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Medical workers perform a serological test before the injection of Moderna’s vaccine against Covid-19 in Mérignac on December 9, 2021.

Medical workers perform a serological test before the injection of Moderna's vaccine against Covid-19 in Mérignac on December 9, 2021.

©Philip Lopez / Agence France-Presse

Less worrying symptoms

Classic symptoms of Covid, such as loss of smell, are less common with the new variant

Atlantico: An analysis of cases in London, where Omicron is growing faster, as well as preliminary data from South Africa revealed that the most common signs of the virus between December 3 and December 10 were a runny nose, headache, fatigue and sneezing. Sore throat – symptoms similar to the common cold. It is also said that the cases of loss of sense of taste and smell are declining. How do we explain such changes in symptoms? How robust are these analyzes?

Antoine Flaholt: It should be remembered that the first chain reported from China said that children did not contract the coronavirus and that they played no role in its transmission. Scientists have even made assumptions about the possible immunity of children to other coronaviruses. Today we see that not only is this the case, but also that hospital admissions of children for Covid-19 have reached record numbers. It was also said at the beginning of the epidemic that pregnant women were not at risk, before they are now classified as a priority for immunization because of the increased risks that were clearly noted for them and their fetus. Symptoms reported from the first British and South African case series of Omicron are therefore subject to change over time. The first cases reported during a viral outbreak – this is the situation we encounter when a new variant emerges – often occur in a segment of the population consisting of young, active, healthy people, who have traveled recently on occasion (which also selects people in good physical condition), Highly interconnected, and perhaps well grafted, in short the image of those who do not immediately develop dangerous forms. Since then, symptoms of Covid-19 are known to be mainly benign, such as colds, coughs, sore throats, headaches and fatigue. It is indeed what was described to us in the first reports that reached us with Omicron. Nothing new then. Nothing would give hope that people at greater risk wouldn’t if they occasionally contracted more serious forms of the infection.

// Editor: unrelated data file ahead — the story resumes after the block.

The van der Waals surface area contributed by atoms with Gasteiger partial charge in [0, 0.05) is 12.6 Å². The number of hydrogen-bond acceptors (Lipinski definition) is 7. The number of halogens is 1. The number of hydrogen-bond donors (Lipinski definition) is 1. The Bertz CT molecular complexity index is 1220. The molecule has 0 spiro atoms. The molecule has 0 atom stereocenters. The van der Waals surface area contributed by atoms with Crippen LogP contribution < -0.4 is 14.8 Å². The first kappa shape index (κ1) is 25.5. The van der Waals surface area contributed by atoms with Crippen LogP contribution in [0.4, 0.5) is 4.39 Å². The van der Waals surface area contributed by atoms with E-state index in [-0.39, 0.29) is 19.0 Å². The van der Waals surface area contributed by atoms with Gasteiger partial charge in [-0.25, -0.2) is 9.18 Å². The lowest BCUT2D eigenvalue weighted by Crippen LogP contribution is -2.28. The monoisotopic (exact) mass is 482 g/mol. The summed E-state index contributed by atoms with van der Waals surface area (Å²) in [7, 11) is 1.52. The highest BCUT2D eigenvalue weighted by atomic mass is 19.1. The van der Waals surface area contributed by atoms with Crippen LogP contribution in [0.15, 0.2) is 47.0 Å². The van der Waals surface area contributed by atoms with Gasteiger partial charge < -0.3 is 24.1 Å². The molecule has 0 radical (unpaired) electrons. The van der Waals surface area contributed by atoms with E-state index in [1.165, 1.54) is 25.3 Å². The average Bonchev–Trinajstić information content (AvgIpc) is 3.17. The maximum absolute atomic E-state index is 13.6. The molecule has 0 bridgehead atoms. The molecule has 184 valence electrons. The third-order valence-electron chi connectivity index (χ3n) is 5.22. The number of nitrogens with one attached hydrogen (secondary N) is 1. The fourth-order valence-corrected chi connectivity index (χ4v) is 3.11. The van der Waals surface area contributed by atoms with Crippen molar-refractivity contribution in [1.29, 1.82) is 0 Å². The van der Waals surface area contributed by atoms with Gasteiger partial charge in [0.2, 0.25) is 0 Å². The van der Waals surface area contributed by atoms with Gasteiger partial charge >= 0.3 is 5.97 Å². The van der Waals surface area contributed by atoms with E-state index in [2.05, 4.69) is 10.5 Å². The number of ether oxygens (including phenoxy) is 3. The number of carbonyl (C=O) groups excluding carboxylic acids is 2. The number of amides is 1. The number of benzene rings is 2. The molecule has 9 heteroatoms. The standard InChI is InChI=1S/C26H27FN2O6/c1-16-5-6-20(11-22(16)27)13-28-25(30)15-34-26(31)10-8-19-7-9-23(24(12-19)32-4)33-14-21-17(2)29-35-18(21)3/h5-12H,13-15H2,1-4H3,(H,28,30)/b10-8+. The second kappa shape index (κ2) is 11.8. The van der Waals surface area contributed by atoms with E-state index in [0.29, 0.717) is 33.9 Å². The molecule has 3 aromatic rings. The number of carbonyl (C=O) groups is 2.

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Do these unusual symptoms increase the risk of transmission through lack of identification? Should we fear a decrease in the number of tests and, consequently, a statistical decrease in the number of positive cases?

From the beginning of the epidemic, we can measure that the insidious nature of the virus paradoxically stems from the benign majority of the clinical picture it causes. SARS, a disease caused by another coronavirus very close to the virus responsible for Covid-19, is an acronym that stands for Severe Acute Respiratory Syndrome. It was massive pneumonia in the affected person (in 2003). Since the beginning of the Covid-19 pandemic, we have not been afraid of contracting Covid-19, because the infection is often simple or even asymptomatic. When we learned that the President, then, Prime Minister was infected, few media outlets, few politicians showed great sympathy, few expressed concern. For US President Trump, the news of his hospitalization shocked the media, but the patient quickly dispelled anxiety. We know the virus kills, but it’s more like Russian roulette than a relentless grim reaper.

Are there still distinct signs of Covid-19 that could indicate a positive case? Is screening the only way to fix?

Loss of smell and taste are symptoms of nerve damage caused by the virus. It is completely specific to Covid-19 because it is rarely found in other respiratory infections that, on the other hand, share most of the symptoms of Covid-19 infection. If, of course, age and olfactory loss are no longer found with omicron, the symptoms of a benign infection may become highly nonspecific and more systematically require testing to allow the diagnosis to be made with greater certainty.

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Does this apparent change in symptoms tell us anything about the virulence of the Omicron variant?

Recent work from Imperial College London compared 15,000 cases with the omicron variant with 120,000 cases with the delta variant (https://twitter.com/flahault/status/1471894652961927174?s=21). Unfortunately, this study does not confirm any lower severity associated with the Omicron variant. It will take a few more days to demonstrate the ferocity of the Omicron, but the British, who have extensive experience with this new variant, are not optimistic about this.

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